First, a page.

Picture Studies, jointly commissioned by The Kansas City Symphony and the Nelson-Atkins Museum of Art, underwritten by the Miller Nicholas Foundation and the Richard J. Stern Foundation for the Arts, is Schoenberg's musical tour of pictures at an exhibition, this time not modeled on paintings of Mussorgsky's friend, Viktor Hartmann, but inspired by eight paintings at the Nelson by artists Baasch, Blake, Bloch, Calder, van Gogh, Mirò, Kandinsky, and Sugimoto. It was premiered in 2013 by the KC Symphony. It is a sublime piece, but as Maestro Stein remarked, music is not about anything, it is black spots on paper; it is up to the performers to realize the sound.
The orchestra walked us through the hallowed halls of Kansas City's Nelson with grace, precision, and musicality. Were one to listen to the ten movements with no priming, it would sound like music, music that has not yielded to yesterday's demands of dodecaphony, serialism, and unending chromatic disharmony (oh how 2oth Century). Perhaps Aaron Copland and John Williams will be remembered more fondly than the academic musicians of the last fifty years of the second millenium.
Also commissioned by the Kansas City Symphony, Schoenberg's American Symphony (2011) is a five movement musical tribute to American optimism of Mozatian proportions. The 25 minute piece seeks to illustrate the search for positive change before the 2008 election and the celebratory results of Americans working their way through trials to a successful adaptation to the requirements of a new age. Dr. Schoenberg showed mature restraint in not pouring all of the music he could write into this one piece, it was exactly the right length.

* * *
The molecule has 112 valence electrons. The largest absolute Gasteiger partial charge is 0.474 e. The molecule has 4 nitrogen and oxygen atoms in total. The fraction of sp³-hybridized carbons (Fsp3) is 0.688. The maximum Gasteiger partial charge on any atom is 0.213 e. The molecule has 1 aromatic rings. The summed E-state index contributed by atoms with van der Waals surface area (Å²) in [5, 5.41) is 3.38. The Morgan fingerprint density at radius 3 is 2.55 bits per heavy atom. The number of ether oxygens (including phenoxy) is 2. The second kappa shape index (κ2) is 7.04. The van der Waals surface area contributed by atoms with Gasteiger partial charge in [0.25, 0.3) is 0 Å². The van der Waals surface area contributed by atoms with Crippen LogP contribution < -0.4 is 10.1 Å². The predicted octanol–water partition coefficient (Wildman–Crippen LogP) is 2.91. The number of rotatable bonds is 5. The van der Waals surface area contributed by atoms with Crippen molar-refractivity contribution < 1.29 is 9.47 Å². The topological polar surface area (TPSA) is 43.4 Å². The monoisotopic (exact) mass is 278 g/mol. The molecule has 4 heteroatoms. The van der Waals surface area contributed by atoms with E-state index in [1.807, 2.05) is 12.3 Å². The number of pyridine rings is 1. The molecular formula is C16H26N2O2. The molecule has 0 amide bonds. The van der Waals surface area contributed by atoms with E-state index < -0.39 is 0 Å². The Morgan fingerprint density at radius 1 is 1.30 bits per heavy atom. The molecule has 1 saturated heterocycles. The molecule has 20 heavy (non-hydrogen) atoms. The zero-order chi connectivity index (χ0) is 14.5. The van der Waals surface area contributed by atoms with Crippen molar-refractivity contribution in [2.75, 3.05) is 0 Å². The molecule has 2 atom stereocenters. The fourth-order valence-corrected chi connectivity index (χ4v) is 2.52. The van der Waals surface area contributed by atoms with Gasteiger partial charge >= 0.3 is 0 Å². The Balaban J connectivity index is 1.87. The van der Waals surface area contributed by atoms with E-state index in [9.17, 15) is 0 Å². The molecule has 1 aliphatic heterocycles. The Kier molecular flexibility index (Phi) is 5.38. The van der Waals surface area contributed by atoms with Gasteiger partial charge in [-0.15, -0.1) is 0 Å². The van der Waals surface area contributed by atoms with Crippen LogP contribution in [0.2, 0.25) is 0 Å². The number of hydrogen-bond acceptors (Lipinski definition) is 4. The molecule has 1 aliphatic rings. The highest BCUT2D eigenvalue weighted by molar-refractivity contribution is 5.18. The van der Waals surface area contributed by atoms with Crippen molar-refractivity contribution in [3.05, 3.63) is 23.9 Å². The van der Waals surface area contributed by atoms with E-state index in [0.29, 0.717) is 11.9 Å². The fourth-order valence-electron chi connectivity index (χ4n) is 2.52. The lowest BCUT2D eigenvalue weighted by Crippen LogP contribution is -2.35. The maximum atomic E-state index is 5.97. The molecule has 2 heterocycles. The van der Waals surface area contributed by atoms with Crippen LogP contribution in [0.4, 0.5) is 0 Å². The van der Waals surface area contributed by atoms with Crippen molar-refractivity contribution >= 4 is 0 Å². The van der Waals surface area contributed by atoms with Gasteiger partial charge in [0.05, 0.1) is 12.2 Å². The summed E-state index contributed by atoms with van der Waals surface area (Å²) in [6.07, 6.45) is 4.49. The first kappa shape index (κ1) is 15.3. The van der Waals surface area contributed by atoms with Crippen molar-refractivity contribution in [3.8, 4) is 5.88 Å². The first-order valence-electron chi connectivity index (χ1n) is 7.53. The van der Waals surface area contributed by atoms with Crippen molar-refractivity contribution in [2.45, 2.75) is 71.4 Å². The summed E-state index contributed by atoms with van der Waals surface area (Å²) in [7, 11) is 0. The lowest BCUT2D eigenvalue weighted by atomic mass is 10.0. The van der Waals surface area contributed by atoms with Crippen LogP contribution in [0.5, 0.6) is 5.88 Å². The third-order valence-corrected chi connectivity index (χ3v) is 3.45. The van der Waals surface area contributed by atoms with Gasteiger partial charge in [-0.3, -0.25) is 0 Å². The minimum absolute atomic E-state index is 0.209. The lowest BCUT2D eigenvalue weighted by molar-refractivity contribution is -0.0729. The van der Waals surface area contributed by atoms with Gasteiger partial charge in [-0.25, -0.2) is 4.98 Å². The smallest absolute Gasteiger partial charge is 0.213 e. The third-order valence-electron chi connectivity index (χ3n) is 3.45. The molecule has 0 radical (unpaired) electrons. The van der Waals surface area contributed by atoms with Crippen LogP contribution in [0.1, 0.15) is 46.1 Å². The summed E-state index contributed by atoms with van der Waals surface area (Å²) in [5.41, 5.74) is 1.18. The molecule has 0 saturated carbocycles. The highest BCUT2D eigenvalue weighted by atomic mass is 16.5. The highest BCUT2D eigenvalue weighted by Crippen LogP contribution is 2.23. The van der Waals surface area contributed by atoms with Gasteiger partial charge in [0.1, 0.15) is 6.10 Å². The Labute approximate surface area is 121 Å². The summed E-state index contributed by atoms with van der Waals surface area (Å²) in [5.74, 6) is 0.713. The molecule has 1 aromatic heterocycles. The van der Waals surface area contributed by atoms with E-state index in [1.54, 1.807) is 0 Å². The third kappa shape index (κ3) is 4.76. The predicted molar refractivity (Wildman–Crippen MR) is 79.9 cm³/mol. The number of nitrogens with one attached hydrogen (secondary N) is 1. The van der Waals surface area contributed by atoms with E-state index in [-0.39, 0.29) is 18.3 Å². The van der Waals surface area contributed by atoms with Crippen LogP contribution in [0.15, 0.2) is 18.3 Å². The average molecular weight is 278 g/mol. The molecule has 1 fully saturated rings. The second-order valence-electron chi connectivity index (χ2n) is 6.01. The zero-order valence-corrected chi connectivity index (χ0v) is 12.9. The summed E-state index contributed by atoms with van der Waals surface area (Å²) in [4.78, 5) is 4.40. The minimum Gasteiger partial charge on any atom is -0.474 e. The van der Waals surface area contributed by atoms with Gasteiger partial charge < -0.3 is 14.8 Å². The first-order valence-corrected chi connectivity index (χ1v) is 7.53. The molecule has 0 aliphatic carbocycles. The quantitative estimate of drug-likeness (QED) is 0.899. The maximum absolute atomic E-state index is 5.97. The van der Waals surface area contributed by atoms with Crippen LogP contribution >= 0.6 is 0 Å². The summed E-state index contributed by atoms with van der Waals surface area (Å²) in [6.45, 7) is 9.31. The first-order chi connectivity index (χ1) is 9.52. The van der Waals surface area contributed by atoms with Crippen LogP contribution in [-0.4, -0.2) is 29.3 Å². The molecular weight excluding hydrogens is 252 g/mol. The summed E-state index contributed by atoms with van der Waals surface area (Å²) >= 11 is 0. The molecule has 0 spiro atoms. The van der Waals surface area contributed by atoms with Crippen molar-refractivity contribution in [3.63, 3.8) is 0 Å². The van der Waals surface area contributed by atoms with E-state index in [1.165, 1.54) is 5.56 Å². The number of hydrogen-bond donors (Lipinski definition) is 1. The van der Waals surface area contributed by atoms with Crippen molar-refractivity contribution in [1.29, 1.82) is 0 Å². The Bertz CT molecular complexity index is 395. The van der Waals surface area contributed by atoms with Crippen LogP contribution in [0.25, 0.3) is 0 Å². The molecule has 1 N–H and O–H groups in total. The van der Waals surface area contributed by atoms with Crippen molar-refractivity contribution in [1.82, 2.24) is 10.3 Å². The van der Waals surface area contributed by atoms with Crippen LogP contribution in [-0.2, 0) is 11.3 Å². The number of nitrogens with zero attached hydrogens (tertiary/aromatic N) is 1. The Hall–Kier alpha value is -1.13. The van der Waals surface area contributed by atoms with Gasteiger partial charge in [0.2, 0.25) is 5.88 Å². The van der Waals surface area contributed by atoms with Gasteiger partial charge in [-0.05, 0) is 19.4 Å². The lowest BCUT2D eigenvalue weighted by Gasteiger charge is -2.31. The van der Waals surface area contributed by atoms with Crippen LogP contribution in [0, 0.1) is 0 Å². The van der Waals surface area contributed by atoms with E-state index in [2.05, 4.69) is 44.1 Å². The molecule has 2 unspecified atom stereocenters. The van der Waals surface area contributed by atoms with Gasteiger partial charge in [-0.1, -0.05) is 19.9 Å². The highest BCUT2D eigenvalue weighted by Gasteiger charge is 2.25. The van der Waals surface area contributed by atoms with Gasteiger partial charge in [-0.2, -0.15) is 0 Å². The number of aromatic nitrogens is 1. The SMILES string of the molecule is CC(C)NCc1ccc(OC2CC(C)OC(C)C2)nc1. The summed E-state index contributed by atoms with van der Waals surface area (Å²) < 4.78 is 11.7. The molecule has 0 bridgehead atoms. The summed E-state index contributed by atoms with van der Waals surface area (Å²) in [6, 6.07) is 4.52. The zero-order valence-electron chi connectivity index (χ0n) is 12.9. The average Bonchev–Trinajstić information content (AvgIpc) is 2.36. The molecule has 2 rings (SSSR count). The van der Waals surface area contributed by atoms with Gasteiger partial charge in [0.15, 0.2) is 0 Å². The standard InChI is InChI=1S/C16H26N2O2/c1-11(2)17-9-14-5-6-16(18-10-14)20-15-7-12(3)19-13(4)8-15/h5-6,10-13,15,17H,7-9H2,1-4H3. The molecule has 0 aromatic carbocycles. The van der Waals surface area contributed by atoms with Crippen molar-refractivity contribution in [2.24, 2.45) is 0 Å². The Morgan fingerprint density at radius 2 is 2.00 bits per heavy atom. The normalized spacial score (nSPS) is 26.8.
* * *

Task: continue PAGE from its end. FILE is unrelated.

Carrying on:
Movement I, "Fanfare," had a happy, moving sound, reminiscent, not a copy of, Judy Garland's trolley song, but with more mature harmonizations. It fades out into a jarring beginning of Movement II, "White on Blue."
Movement III, "Rondo," observes an ABACADA form in major tonality (what the composer calls "happy music") perhaps representing a public naivety, seeking only surface happiness.
Movement IV, Prayer," in a slow, extended tempo, pays homage to the music of American composers and in dedication to those whose lives were lost in national catastrophes, violence and wars.
Movement V, "Stars, stripes, and celebration," works rather as an extended review of previously introduced material, not so much as a reprise as a portrait of a people still not on an affirmative course, a people whose story is not yet fully written.
Adam Schoenberg earned his Bachelor of Music at Oberlin Conservative of Music, and his MM and DMA from The Julliard School. His music has been performed by dozens of first rate ensembles. He teaches composition part time at UCLA in the (Arnold) Schoenberg Building (no relation) when he is not serving as composer-in-residence in one place or another. It is an appropriate time for his music to achieve definitive recording; the KC Symphony, with Michael Stern, is the group to do it.
Adam Schoenberg has several mentors who like what he has done and encourage him to compose more and explore additional ideas; Michael Stern is not the least of these.